Speakers following Cousteau reinforced the theme that landscape architects need to do more in the defense of the natural and man-made world. Kongjian Yu, owner and president of the award winning Chinese landscape architecture firm Turenscape gave a startling account of the population and resource crisis currently taking place in China. He points out that China currently contains 22% of the world's population but only 7% of its resources. This disparity has caused an enormous amount of resources having to be imported into China to support the giant waves of people leaving their rural homes seeking a better life in the city. Yu also points out that the Chinese are destroying as many residential units as they are creating and can do more to recycle materials as well as create more ecological and sustainable urban forms and landscapes while doing away with frivolous projects that do not contribute to the quality of the environment or the cultural character of the Chinese landscape. In its pursuit of "westernization", China is replicating many western ideals instead of reinforcing its own cultural and environmental character. This is a problem that will inevitably destroy Chinese culture Yu proclaims. Yu also identified China as being at the front line in the conflict over global environmental quality, saying that "if we can solve China we can solve the world."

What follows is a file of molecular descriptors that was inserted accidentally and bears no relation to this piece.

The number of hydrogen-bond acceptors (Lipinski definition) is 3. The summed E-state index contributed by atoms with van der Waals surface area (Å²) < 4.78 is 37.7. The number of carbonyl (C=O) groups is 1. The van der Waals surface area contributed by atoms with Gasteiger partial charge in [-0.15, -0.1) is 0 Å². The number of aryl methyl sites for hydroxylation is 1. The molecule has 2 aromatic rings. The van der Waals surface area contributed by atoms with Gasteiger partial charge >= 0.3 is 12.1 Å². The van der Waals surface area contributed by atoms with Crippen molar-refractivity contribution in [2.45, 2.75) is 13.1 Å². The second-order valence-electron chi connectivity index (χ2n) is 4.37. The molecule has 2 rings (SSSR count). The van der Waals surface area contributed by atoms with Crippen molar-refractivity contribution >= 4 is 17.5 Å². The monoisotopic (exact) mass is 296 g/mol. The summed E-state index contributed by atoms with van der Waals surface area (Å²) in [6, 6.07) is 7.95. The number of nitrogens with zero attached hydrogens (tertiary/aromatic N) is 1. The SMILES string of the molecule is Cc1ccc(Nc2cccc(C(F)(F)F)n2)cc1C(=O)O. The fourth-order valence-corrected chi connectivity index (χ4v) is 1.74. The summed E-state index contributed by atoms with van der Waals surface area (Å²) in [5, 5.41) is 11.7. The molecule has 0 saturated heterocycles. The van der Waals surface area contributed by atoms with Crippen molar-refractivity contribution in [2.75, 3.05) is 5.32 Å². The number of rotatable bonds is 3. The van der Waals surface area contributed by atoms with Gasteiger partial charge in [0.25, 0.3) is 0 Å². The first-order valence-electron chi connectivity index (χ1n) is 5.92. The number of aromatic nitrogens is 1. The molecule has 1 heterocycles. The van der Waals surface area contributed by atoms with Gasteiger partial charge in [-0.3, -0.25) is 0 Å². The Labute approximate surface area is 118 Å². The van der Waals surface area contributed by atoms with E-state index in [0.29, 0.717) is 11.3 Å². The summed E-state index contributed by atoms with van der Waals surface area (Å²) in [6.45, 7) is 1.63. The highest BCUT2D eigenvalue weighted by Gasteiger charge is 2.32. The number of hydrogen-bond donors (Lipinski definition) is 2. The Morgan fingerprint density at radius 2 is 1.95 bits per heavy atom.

China in many ways is a microcosm of the world at large. It is just one of the countries consumed in a population crisis and forced to deal with a variety of environmental and cultural problems. Mario Schjetnan, of Grupo Designo Urbano a landscape architecture firm located in Mexico City, identifies the growing population and environmental crises in the world's mega-cities. With populations reaching into the multiple millions in these locations, Schjetnan points out that there is a diminishing amount of access to public spaces like urban parklands as these mega-cities grow. Using Mexico City as an example, he points out that all of the existing major parks within the city are located in the historical center, and, until recently, no effort has been made to expand services to the newly populated areas. His firm's work in advocating additional park space is exemplified in a proposal to add 110 new parks throughout the city that will serve its burgeoning population while increasing the overall quality of life. His current projects show that new urban parkland can be more than just a place to gather and relax; these places can also work to restore environmental quality by treating and cleansing water on-site while the site itself acts as an economic armature for potential development around its perimeter. His projects also show the enormous impact the work of one design firm can make. However, one criticism of what some have defined as a purely ecological approach (exemplified by on-site water treatment) is that landscape architecture has become too technical in its applications related to environmental problems. We are indeed designers but we are not engineers, nor is it our task to displace the cultural importance of the landscape for purely environmental reasons. In fact, landscape architectural design is a delicate balance of the two and this was demonstrated so by many of the other conference speakers.